The US-returned Parthiv ‘Burger wala’ is in the spotlight of social media fame these days. He is not a Gujarati billionaire but a survivor of the pandemic. Once a professional performer living a luxurious life in the United States and now a burger seller living with his family in Ahmedabad, Parthiv Thakkar has an interesting story to tell, which does not rouse pity for him, rather evoke respect for him.
A favorite of the students of IIM-Ahmedabad, Parthiv ‘Burger wala’ was a professional singer and drummer earning handsomely from shows at pubs and private gatherings in the US until his fate connived with the pandemic to change his destination. He returned to Ahmedabad early in 2020 when his wife was diagnosed with breast cancer. The suspension of international air travel, which took effect on March 23, 2020 in the wake of the pandemic, extended his stay with the family in India.
The travel ban got him stuck in India and the pandemic rendered him unemployed like many other US visa holders. His wife’s medical bills and his joblessness were eating into his savings. People like Parthiv were struggling with limited means in the shadow of the then colossal issues, such as the falling economy, the exodus of migrant laborers, life in lockdown, etc. which crammed newspaper front pages every other day.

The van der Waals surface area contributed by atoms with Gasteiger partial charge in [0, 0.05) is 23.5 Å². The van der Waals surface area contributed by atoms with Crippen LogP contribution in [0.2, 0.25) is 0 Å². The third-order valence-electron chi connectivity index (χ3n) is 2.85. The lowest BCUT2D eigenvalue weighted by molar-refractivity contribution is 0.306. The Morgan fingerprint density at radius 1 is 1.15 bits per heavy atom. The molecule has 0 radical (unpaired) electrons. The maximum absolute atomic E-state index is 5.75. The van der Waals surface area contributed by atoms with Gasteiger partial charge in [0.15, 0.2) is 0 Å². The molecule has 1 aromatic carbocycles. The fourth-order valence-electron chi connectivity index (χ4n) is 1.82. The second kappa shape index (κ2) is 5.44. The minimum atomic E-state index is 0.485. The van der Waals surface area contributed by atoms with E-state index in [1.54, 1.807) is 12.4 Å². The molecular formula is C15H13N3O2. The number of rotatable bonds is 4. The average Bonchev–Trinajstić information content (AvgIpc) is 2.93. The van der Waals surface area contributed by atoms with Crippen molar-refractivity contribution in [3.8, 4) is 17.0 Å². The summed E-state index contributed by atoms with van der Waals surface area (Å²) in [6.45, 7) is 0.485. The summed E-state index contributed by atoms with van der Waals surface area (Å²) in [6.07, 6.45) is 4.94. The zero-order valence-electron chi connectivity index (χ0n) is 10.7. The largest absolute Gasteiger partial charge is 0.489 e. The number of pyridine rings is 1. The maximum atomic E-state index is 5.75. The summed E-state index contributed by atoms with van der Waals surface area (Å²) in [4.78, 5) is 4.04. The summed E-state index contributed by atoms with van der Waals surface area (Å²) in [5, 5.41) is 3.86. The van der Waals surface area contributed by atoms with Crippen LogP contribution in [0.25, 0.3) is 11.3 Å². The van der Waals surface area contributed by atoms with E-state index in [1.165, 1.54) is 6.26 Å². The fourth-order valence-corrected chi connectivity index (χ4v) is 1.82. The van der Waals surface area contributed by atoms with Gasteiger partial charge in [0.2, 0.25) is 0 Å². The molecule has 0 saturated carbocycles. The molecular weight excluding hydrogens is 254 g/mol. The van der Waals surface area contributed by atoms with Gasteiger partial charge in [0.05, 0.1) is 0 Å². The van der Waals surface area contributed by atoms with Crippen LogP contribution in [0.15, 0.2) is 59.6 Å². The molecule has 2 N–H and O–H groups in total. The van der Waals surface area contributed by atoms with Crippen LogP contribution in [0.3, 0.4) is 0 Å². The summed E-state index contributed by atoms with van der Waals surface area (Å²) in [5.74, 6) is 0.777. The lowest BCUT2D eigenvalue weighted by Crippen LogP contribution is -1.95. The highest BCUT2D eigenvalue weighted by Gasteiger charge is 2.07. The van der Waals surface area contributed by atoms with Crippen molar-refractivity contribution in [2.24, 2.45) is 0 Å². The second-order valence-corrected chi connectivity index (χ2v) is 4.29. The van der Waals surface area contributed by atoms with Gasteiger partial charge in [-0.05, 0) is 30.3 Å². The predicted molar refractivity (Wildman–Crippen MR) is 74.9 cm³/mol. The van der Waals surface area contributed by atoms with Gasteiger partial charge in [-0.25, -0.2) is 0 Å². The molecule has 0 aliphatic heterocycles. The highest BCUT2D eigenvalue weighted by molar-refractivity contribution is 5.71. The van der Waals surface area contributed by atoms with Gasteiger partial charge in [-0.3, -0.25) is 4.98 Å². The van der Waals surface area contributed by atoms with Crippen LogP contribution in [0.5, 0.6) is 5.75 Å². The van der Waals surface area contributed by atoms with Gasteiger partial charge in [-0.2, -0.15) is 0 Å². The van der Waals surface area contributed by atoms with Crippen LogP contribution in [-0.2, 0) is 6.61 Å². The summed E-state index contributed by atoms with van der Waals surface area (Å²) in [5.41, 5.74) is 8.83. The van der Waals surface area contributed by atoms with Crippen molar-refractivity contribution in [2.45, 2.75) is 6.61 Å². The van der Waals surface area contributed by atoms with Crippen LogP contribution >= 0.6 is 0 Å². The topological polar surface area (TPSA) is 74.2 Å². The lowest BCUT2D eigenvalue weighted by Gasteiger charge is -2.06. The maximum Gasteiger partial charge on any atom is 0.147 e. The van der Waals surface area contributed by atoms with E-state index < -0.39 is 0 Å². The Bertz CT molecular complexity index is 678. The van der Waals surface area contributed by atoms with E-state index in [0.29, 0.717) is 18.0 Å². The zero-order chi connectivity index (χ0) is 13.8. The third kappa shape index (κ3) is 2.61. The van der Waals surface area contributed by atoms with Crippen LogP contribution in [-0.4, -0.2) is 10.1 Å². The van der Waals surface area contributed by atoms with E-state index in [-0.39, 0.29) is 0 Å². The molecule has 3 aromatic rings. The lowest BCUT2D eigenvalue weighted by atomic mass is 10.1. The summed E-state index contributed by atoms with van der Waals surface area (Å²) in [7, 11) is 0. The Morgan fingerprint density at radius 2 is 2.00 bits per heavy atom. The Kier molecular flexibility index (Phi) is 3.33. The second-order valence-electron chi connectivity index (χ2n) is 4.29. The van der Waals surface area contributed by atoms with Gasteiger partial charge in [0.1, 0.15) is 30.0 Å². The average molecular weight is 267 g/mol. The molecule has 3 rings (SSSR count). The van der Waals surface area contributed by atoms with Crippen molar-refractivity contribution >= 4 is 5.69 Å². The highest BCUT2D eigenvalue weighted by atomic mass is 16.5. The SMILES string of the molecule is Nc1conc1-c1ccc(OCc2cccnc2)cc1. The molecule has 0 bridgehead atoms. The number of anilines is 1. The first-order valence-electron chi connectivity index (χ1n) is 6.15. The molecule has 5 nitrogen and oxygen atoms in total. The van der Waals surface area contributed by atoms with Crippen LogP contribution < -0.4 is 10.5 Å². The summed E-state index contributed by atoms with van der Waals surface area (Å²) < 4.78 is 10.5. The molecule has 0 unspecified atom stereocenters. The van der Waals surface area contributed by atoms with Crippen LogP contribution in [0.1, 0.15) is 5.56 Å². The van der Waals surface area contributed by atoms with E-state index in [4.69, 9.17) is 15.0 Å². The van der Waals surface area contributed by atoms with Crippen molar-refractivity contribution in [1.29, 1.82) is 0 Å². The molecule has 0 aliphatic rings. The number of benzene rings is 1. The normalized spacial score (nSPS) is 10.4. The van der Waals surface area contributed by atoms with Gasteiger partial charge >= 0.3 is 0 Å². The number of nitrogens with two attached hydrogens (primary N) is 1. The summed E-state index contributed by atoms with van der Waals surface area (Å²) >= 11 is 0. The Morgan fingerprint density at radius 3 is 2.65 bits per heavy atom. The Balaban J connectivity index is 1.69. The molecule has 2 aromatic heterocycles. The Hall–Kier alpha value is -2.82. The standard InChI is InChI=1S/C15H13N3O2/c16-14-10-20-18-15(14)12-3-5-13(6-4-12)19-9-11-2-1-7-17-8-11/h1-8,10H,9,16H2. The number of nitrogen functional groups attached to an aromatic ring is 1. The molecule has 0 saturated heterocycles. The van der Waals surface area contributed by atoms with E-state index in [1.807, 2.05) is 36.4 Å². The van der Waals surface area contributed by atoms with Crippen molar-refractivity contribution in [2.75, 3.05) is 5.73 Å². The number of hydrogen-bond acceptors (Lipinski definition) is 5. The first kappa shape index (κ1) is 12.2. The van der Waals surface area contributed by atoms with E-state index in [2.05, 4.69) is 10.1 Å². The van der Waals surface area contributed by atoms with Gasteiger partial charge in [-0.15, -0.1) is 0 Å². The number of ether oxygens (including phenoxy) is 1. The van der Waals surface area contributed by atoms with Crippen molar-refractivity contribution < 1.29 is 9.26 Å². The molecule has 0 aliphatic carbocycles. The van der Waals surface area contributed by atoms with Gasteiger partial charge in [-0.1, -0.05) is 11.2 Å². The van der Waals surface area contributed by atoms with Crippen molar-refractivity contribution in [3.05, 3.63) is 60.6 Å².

After 45 days of the complete travel suspension, Air India and United Airlines started special flights for repatriation of the stranded. Even after the increasing demand for repatriation flights led to the formation of an air bubble travel corridor between the US and India, Parthiv had to stay back in Ahmedabad though his savings were depleting. As social life was locked indoors due to the shutdown of public and private places, he found the purpose of traveling back to the US futile given the nature of his profession there.
As they say “A rolling stone does not gather moss”, he latched on to his daughter’s idea of catering to the city’s gastronomic cravings for survival against the unprecedented times. Ahmedabad being a city of foodies helped him reinvent himself as ‘Fakiraa Burger wala’. He discovered the latent space for American fast food in the crowd of food stalls selling paratha, chhole bhature, samosa, chaat, pav bhaji and other Indian snacks like hot cakes around the IIM-Ahmedabad campus.
The gradual unlocking of life and economy in India encouraged him to satiate the taste buds of IIM-Ahmedabad students with American and Mexican fast food. He rolled up his sleeves, put on an apron, and put to a test his tryst with the art of making burgers, tacos, burritos, hotdogs and sandwiches during events and shows in the US. He got his Maruti 800 customized as a mobile kitchen for Rs. 18,000 instead of taking a brick-and-mortar outlet on rent.
Parthiv’s Mexican-American merchandise did hardly sell in the first two months. He set up the stall in the morning and packed it up in the evening without seeing visitors. His hopes for a better tomorrow did no die despite the depletion of his personal savings in view of no revenue from the fledgling business. As it is never too late for good things to happen, students and the locals started lining up for Fakiraa’s Burger in September 2020. Some students spread the word on social media through videos of his stall. Today he effortlessly sells more than 100 burgers a day.
He says uninhibitedly that he is happy with his family and the business in India though his life is unlike the life full of modern trappings in the US. He always puts quality over quantity. The daily proceeds from Fakiraa’s Burger are enough for 47-year-old Parthiv and his family to live a life of contentment.